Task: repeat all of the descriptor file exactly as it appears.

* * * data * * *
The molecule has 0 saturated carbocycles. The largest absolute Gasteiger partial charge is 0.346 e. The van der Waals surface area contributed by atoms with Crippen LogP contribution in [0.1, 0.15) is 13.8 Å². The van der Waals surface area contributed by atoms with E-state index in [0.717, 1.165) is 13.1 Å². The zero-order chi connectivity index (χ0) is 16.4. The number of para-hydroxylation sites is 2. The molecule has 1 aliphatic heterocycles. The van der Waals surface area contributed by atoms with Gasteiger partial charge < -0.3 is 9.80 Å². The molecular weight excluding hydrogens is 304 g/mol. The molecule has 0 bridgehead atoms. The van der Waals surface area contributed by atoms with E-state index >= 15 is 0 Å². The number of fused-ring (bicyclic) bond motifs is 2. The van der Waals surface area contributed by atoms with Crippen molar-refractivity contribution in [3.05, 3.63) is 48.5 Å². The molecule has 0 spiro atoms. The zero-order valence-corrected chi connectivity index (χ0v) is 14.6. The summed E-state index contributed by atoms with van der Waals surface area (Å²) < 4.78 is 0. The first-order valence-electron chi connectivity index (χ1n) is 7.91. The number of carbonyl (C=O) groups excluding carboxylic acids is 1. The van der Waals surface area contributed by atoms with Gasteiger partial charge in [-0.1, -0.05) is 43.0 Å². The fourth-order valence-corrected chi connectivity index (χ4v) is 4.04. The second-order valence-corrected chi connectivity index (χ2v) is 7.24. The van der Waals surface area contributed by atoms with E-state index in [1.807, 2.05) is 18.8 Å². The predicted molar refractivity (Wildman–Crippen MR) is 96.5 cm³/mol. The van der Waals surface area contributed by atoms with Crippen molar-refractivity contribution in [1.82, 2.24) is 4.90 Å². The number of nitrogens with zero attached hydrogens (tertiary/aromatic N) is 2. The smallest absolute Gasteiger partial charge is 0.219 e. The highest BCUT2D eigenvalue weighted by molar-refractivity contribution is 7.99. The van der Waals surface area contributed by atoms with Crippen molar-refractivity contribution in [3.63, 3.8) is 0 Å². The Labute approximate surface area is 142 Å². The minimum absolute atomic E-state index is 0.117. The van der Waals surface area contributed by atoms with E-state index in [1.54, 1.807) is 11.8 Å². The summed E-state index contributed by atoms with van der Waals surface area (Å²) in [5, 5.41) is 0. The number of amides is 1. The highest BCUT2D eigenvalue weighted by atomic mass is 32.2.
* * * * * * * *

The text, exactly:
The molecule has 0 saturated carbocycles. The largest absolute Gasteiger partial charge is 0.346 e. The van der Waals surface area contributed by atoms with Crippen LogP contribution in [0.1, 0.15) is 13.8 Å². The van der Waals surface area contributed by atoms with E-state index in [0.717, 1.165) is 13.1 Å². The zero-order chi connectivity index (χ0) is 16.4. The number of para-hydroxylation sites is 2. The molecule has 1 aliphatic heterocycles. The van der Waals surface area contributed by atoms with Gasteiger partial charge < -0.3 is 9.80 Å². The molecular weight excluding hydrogens is 304 g/mol. The molecule has 0 bridgehead atoms. The van der Waals surface area contributed by atoms with E-state index >= 15 is 0 Å². The number of fused-ring (bicyclic) bond motifs is 2. The van der Waals surface area contributed by atoms with Crippen molar-refractivity contribution in [3.05, 3.63) is 48.5 Å². The molecule has 0 spiro atoms. The zero-order valence-corrected chi connectivity index (χ0v) is 14.6. The summed E-state index contributed by atoms with van der Waals surface area (Å²) < 4.78 is 0. The first-order valence-electron chi connectivity index (χ1n) is 7.91. The number of carbonyl (C=O) groups excluding carboxylic acids is 1. The van der Waals surface area contributed by atoms with Gasteiger partial charge in [-0.1, -0.05) is 43.0 Å². The fourth-order valence-corrected chi connectivity index (χ4v) is 4.04. The second-order valence-corrected chi connectivity index (χ2v) is 7.24. The van der Waals surface area contributed by atoms with E-state index in [1.807, 2.05) is 18.8 Å². The predicted molar refractivity (Wildman–Crippen MR) is 96.5 cm³/mol. The van der Waals surface area contributed by atoms with Crippen molar-refractivity contribution in [1.82, 2.24) is 4.90 Å². The number of nitrogens with zero attached hydrogens (tertiary/aromatic N) is 2. The smallest absolute Gasteiger partial charge is 0.219 e. The highest BCUT2D eigenvalue weighted by molar-refractivity contribution is 7.99. The van der Waals surface area contributed by atoms with Crippen molar-refractivity contribution in [3.63, 3.8) is 0 Å². The Labute approximate surface area is 142 Å². The minimum absolute atomic E-state index is 0.117. The van der Waals surface area contributed by atoms with E-state index in [1.54, 1.807) is 11.8 Å². The summed E-state index contributed by atoms with van der Waals surface area (Å²) in [5, 5.41) is 0. The number of amides is 1. The highest BCUT2D eigenvalue weighted by atomic mass is 32.2.